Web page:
The invisible frontlines: Defending women journalists against offline and online attacks
For journalists around the world, 2020 will be an unforgettable year. From the global coronavirus pandemic, confusion about climate and science, to political elections, racial and religious conflicts, people have urgently called for professional journalism to bring them timely and true information. Journalists have to handle heavier workloads and also protect themselves in an increasingly complex offline and online environment.
The lives of many journalists are under threat even in relatively peaceful times. Over the past two years, UNESCO recorded the killings of 156 journalists worldwide, including 49 in Asia, two of whom were women. This gender gap can be partly explained by the prevailing stereotypes about women journalists and their physical and psychological capacities. Currently, there are fewer women journalists working in dangerous areas and, at least in some regions, fewer assigned to cover sensitive topics such as political corruption or organized crime.
While women journalists are not the majority of victims of fatal attacks, they are disproportionately targeted by online gender-based violence that puts their safety at risk. UNESCO and the International Centre for Journalists recently launched a survey on this issue, which has collected more than 1,200 responses from around the world. The survey is part of a global UNESCO study on effective measures to address online violence against women journalists, and a full report will be published by early 2021.
One of the key findings is that 73 per cent of women journalists have experienced online violence related to their work, including threats of physical and sexual violence, along with digital security attacks. Twenty per cent have been abused and attacked offline in connection with online violence.
What is striking is that harassment against women journalists often takes the form of personal attacks, including doxxing, which do not tend to focus on the content of their reporting, but instead on the woman’s character or body parts. In more extreme cases, cyber abuse includes threats of rape or other sexual violence.
In the Asia-Pacific region, bloggers, citizen journalists, community media workers and online journalists who regularly produce stories online for the public interest are more often the targets of attacks than traditionally accredited journalists. Women also remain professionally marginalized in the media industry.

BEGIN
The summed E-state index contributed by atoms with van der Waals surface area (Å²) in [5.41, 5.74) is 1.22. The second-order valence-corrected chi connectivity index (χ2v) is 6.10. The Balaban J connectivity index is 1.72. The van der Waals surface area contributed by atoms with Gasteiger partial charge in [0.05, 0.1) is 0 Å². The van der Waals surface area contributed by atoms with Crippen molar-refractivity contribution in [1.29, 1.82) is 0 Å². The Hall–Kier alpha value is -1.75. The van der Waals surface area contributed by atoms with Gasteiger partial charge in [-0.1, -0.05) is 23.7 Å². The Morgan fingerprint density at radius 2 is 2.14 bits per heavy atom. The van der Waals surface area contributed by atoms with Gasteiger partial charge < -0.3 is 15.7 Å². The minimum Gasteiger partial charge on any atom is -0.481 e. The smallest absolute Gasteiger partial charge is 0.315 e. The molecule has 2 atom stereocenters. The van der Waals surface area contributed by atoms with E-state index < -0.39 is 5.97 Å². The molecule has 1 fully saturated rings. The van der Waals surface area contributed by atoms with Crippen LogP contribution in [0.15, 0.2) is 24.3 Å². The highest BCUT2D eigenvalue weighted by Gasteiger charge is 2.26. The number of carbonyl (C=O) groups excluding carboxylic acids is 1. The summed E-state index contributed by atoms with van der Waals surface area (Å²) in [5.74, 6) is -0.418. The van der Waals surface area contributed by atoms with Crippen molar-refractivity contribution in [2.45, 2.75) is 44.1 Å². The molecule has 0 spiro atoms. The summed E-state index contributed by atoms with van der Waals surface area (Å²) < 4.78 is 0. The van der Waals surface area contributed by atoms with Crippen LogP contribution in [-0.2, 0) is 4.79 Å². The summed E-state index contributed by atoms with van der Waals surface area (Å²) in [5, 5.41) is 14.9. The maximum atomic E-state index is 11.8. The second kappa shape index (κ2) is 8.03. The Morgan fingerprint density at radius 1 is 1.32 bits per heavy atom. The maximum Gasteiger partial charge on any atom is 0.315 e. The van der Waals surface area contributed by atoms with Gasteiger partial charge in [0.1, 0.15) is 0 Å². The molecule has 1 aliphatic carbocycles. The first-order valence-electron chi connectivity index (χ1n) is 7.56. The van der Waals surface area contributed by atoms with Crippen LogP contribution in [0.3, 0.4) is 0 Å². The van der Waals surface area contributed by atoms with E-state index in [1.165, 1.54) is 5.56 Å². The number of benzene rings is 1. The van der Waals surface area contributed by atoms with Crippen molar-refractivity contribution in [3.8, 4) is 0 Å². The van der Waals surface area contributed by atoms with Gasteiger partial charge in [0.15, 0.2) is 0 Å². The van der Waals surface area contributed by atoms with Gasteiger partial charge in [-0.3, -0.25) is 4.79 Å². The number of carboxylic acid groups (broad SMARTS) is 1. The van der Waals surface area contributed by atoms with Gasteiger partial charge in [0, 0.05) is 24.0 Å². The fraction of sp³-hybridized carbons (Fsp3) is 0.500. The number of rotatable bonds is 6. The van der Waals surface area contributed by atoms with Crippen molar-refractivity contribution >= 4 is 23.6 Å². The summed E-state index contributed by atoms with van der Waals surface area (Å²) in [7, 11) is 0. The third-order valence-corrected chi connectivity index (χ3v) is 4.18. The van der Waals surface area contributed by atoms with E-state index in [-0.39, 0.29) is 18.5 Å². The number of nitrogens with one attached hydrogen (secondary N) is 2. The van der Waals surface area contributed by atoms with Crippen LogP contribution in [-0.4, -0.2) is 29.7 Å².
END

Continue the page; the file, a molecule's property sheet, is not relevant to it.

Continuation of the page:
Freedom of expression and press freedom are pillars of a healthy democratic society. Enhancing the safety and capacity of women journalists is necessary to achieve comprehensive gender equality in a country, and also a positive factor ensuring public access to information and the voices of all vulnerable groups are heard.
In 2012, the United Nations Chief Executives Board endorsed the first UN Plan of Action on the Safety of Journalists and the Issue of Impunity. As the organization leading the implementation of the plan, UNESCO supports a number of projects improving the safety and capacity of women journalists.
In Asia, on the occasion of the Human Rights Day on 10 December 2020, OHCHR Regional Office for South-East Asia and UN Women for Asia, in partnership with UNESCO, launched a regional training programme entitled Enhancing the Protection of Women Journalists and Women’s Human Rights in the Context of Shrinking Democratic Space in Asia. The programme consists of a series of online self-paced modules, followed by live webinars for 41 journalists and media workers across 15 countries in the region. The training will run from December 2020 to July 2021 and aims to raise awareness, exchange experiences, build networks, and strengthen the protection capacity for journalists and media workers, including in the area of digital safety and engagement with youth groups. It is hoped this in turn will strengthen the rights of women and girls in the region and promote the enhanced use of the UN mechanisms for protection.
It is equally important to analyze the motives in different cases involving the killing or harassment of woman journalists. If attacks can be classified as “gender-based and gender-targeted”, that helps to distinguish common problems and risks faced by all journalists, so as to defend gender equality in the media industry. When journalist stands on the invisible frontlines, their safety must be seen.
Main photo credit ©Shutterstock/2p2play